There is certainly logic behind this principle. Almost every employee will have a tale of being marginalised or overlooked by a manager, often for opaque reasons. And it happens to the best of us: consider the high school basketball coach who dropped a young Michael Jordan, or the producer at RKO Radio Pictures, who inadvertently became the stuff of Hollywood legend when he wrote in a 1930s screen test report: “Can’t sing. Can’t act. Balding. Can dance a little”. His subject was Fred Astaire.

Research from Applied found the biggest bump in hiring accuracy occurs when three different people are involved in recruitment decisions; dropping from a one in three chance of picking the wrong person to around 15 per cent. For the best odds, decision-makers should be selected from across the organisation and submit views on a candidate without conferring, to avoid falling into collective biases or groupthink. 

“You get the best range of responses by averaging individuals rather than weighting them differently, so we don’t give hiring managers any additional influence,” Glazebrook says. “Of course, their perspective is hugely valuable, but the reasons you have other people is that they might spot things that the hiring manager will not.” 

All these processes could be rendered redundant, however, if an employer is not clear on what it is looking for. “Organisations have got to think carefully about what they are trying to achieve with a hire: are they looking for the right qualities, have they worked out exactly what the job entails before trying to fix it, what might be suitable for them in the future?” John Hackston, head of thought leadership at The Myers-Briggs Company, says. 

“Companies shouldn’t just be doing this once every 10, five or even two years, but all the time – because what was necessary for your organisation in the past may not be relevant now.” 

When considering relevance, and taking a step back from the clinical solutions to poor hiring, you could argue the overall structure of recruitment needs a holistic reinvention. The workforce is currently as non-linear and changeable as it has ever been, with portfolio careers, the rise of agency and gig economy work, and developments in remote roles; all of which needs to be reflected in the way organisations take on new workers. 

“Organisations know the majority of employees are not future-ready and may be in jobs that might be automated or outdated soon, and they have a responsibility to cater to that employability in the longer term,” Chamorro-Premuzic says. 

Work itself is also increasingly non-linear. The CIPD’s 2018 Working Lives Report found seven per cent of people now work on atypical contracts, whether part time, zero hours or reduced hours. According to the department for Business, Energy and Industrial Strategy, almost five per cent of the UK population worked in the gig economy over the last year – equating to 2.8 million people. “More people than ever now supplement full-time employment with other activities, and they are becoming one of the biggest chunks of the workforce,” Chamorro-Premuzic says. 

This poses profound macroeconomic questions, but it also ought to exercise employers. Simply seeking a full-time replacement for each departing worker is arguably a reductive way of viewing recruitment in what is a fluid economy: flexible working and job sharing may be more profitable ways to allocate work, while in 2017, a global EY study found 50 per cent of businesses were increasing their reliance on contingent workers.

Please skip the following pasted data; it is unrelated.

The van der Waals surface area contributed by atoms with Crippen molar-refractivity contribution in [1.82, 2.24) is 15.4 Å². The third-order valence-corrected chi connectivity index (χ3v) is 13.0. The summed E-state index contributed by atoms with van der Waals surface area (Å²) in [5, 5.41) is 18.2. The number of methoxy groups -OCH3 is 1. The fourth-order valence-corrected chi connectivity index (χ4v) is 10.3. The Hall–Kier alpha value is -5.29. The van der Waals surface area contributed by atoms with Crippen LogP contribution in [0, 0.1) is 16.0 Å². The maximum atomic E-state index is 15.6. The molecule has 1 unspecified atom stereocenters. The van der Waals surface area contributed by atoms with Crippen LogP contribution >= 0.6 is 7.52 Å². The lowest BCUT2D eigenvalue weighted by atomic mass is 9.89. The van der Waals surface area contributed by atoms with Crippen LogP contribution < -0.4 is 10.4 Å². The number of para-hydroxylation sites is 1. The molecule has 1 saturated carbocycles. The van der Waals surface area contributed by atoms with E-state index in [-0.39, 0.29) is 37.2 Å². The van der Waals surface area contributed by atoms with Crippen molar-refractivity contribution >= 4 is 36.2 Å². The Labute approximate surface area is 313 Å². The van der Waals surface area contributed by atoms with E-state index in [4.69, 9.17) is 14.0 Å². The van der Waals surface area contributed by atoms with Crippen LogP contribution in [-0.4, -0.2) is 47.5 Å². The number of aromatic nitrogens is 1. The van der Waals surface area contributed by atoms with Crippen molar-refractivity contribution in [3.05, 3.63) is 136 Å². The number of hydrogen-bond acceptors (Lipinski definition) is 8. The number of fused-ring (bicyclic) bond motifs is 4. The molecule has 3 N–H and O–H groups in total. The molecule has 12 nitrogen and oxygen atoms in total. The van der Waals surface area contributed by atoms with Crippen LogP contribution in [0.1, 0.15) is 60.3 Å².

And then there is the power of looking at your existing workforce afresh. Is it really more efficient to return to the market when you need a new hire, rather than examining the potential to upskill existing employees? 

“There’s an interesting connection that has not existed before between hiring and training,” Chamorro-Premuzic says. “If you hire the right people with the right potential, they will be trainable, even if you don’t yet know what you are training them in – whether it’s AI, data science or security. Greater numbers of people are likely to benefit from that training if you can hire well – and manage to keep them.” The recruitment model of the future doesn’t come with any easy answers – but if one thing’s for certain, it’s that there’s no excuse for perpetuating the status quo.

The key types of bias affecting recruiters

Halo effect 

Coined by Edward Thorndike in the 1920s, the halo effect refers to the tendency to let an interviewee’s good qualities – or at least those we approve of – colour our perception of their less attractive ones. One brilliant answer in one part of an application or interview can cause managers to overlook their other weaknesses – the ‘halo’ covering their ‘horns’. 

Successive contrasting bias

This situation can occur when a phenomenal candidate causes recruiters to negatively judge others who are screened after them. As many as the next three individuals can be critiqued more harshly by comparison where they might have been judged more favourably under different conditions. 

Confirmation bias 

Some recruiters have a tendency to search for, interpret, favour and recall information in a way that confirms pre-existing beliefs or hypotheses. For example, someone who had previously enjoyed a positive working relationship with a colleague who had a full face tattoo would be more likely to respond positively to job applicants with such an adornment, even if they were less capable than other candidates. 

Groupthink aka the bandwagon effect

If a group of people needs to make a decision, such as who to offer a job to, groupthink can cause them to follow someone who deviates from the correct decision for the sake of maintaining harmony. If a strong personality in the group insists their preferred candidate is the right one, other members can easily be persuaded to agree with them. 

Anchoring bias 

In decision-making, anchoring occurs when individuals use an initial piece of information to make subsequent judgements, relying overly on one specific input and adjusting its value to account for other elements. If you’re applying for a job and have a proven track record in reward, for example, an interviewer might assume you are also skilled in L&D, despite a lack of evidence.